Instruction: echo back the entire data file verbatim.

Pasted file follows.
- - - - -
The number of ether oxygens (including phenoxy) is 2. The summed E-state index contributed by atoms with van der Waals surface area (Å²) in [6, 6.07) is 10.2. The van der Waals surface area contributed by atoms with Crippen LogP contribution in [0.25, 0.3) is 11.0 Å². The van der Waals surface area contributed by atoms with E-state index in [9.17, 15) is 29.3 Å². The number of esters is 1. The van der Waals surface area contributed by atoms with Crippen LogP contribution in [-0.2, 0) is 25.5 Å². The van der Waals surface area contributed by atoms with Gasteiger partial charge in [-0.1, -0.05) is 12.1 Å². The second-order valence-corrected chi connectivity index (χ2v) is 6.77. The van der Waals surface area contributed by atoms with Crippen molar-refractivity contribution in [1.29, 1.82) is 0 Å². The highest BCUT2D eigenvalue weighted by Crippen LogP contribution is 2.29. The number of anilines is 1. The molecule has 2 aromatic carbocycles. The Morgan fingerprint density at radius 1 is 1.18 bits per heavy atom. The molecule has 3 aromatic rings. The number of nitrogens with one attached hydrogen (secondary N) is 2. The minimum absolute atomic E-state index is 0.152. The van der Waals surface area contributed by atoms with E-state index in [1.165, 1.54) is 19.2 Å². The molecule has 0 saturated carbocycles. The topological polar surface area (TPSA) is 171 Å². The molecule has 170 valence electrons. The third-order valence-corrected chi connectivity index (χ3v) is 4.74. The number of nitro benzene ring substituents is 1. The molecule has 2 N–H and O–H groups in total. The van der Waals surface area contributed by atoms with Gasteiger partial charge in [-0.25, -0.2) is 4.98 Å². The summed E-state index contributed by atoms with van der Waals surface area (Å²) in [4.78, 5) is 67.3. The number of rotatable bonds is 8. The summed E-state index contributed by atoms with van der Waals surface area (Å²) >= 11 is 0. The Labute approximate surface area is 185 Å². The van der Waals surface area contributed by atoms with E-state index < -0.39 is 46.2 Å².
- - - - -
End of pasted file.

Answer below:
The number of ether oxygens (including phenoxy) is 2. The summed E-state index contributed by atoms with van der Waals surface area (Å²) in [6, 6.07) is 10.2. The van der Waals surface area contributed by atoms with Crippen LogP contribution in [0.25, 0.3) is 11.0 Å². The van der Waals surface area contributed by atoms with E-state index in [9.17, 15) is 29.3 Å². The number of esters is 1. The van der Waals surface area contributed by atoms with Crippen LogP contribution in [-0.2, 0) is 25.5 Å². The van der Waals surface area contributed by atoms with Gasteiger partial charge in [-0.1, -0.05) is 12.1 Å². The second-order valence-corrected chi connectivity index (χ2v) is 6.77. The van der Waals surface area contributed by atoms with Crippen molar-refractivity contribution in [1.29, 1.82) is 0 Å². The highest BCUT2D eigenvalue weighted by Crippen LogP contribution is 2.29. The number of anilines is 1. The molecule has 2 aromatic carbocycles. The Morgan fingerprint density at radius 1 is 1.18 bits per heavy atom. The molecule has 3 aromatic rings. The number of nitrogens with one attached hydrogen (secondary N) is 2. The minimum absolute atomic E-state index is 0.152. The van der Waals surface area contributed by atoms with E-state index in [1.165, 1.54) is 19.2 Å². The molecule has 0 saturated carbocycles. The topological polar surface area (TPSA) is 171 Å². The molecule has 170 valence electrons. The third-order valence-corrected chi connectivity index (χ3v) is 4.74. The number of nitro benzene ring substituents is 1. The molecule has 2 N–H and O–H groups in total. The van der Waals surface area contributed by atoms with Gasteiger partial charge in [-0.25, -0.2) is 4.98 Å². The summed E-state index contributed by atoms with van der Waals surface area (Å²) in [4.78, 5) is 67.3. The number of rotatable bonds is 8. The summed E-state index contributed by atoms with van der Waals surface area (Å²) >= 11 is 0. The Labute approximate surface area is 185 Å². The van der Waals surface area contributed by atoms with E-state index < -0.39 is 46.2 Å².